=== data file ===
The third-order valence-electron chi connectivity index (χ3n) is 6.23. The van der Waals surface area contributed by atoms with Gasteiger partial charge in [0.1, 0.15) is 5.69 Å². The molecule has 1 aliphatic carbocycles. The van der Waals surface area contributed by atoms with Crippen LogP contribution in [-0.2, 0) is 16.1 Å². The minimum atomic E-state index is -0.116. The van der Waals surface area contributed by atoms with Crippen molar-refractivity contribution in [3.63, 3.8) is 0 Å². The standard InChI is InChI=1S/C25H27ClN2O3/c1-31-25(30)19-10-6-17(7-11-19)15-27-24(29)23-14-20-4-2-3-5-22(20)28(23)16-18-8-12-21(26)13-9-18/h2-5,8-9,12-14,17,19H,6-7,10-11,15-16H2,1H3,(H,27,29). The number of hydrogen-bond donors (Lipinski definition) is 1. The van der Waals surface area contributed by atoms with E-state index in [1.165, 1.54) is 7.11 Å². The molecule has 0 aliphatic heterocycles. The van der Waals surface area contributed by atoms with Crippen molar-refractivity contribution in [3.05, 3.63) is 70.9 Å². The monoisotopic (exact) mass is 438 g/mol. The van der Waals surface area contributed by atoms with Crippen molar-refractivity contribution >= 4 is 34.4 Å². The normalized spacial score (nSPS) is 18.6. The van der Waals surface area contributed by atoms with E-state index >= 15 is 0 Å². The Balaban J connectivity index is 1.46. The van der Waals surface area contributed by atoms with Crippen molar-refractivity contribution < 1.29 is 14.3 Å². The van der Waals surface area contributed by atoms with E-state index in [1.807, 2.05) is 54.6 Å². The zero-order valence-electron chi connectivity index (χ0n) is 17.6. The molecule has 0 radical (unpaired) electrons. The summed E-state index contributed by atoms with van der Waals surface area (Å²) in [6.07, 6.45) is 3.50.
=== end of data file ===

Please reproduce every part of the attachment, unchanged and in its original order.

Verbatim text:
The third-order valence-electron chi connectivity index (χ3n) is 6.23. The van der Waals surface area contributed by atoms with Gasteiger partial charge in [0.1, 0.15) is 5.69 Å². The molecule has 1 aliphatic carbocycles. The van der Waals surface area contributed by atoms with Crippen LogP contribution in [-0.2, 0) is 16.1 Å². The minimum atomic E-state index is -0.116. The van der Waals surface area contributed by atoms with Crippen molar-refractivity contribution in [3.63, 3.8) is 0 Å². The standard InChI is InChI=1S/C25H27ClN2O3/c1-31-25(30)19-10-6-17(7-11-19)15-27-24(29)23-14-20-4-2-3-5-22(20)28(23)16-18-8-12-21(26)13-9-18/h2-5,8-9,12-14,17,19H,6-7,10-11,15-16H2,1H3,(H,27,29). The number of hydrogen-bond donors (Lipinski definition) is 1. The van der Waals surface area contributed by atoms with E-state index in [1.165, 1.54) is 7.11 Å². The molecule has 0 aliphatic heterocycles. The van der Waals surface area contributed by atoms with Crippen molar-refractivity contribution in [3.05, 3.63) is 70.9 Å². The monoisotopic (exact) mass is 438 g/mol. The van der Waals surface area contributed by atoms with Crippen molar-refractivity contribution >= 4 is 34.4 Å². The normalized spacial score (nSPS) is 18.6. The van der Waals surface area contributed by atoms with E-state index >= 15 is 0 Å². The Balaban J connectivity index is 1.46. The van der Waals surface area contributed by atoms with Crippen molar-refractivity contribution < 1.29 is 14.3 Å². The van der Waals surface area contributed by atoms with E-state index in [1.807, 2.05) is 54.6 Å². The zero-order valence-electron chi connectivity index (χ0n) is 17.6. The molecule has 0 radical (unpaired) electrons. The summed E-state index contributed by atoms with van der Waals surface area (Å²) in [6.07, 6.45) is 3.50.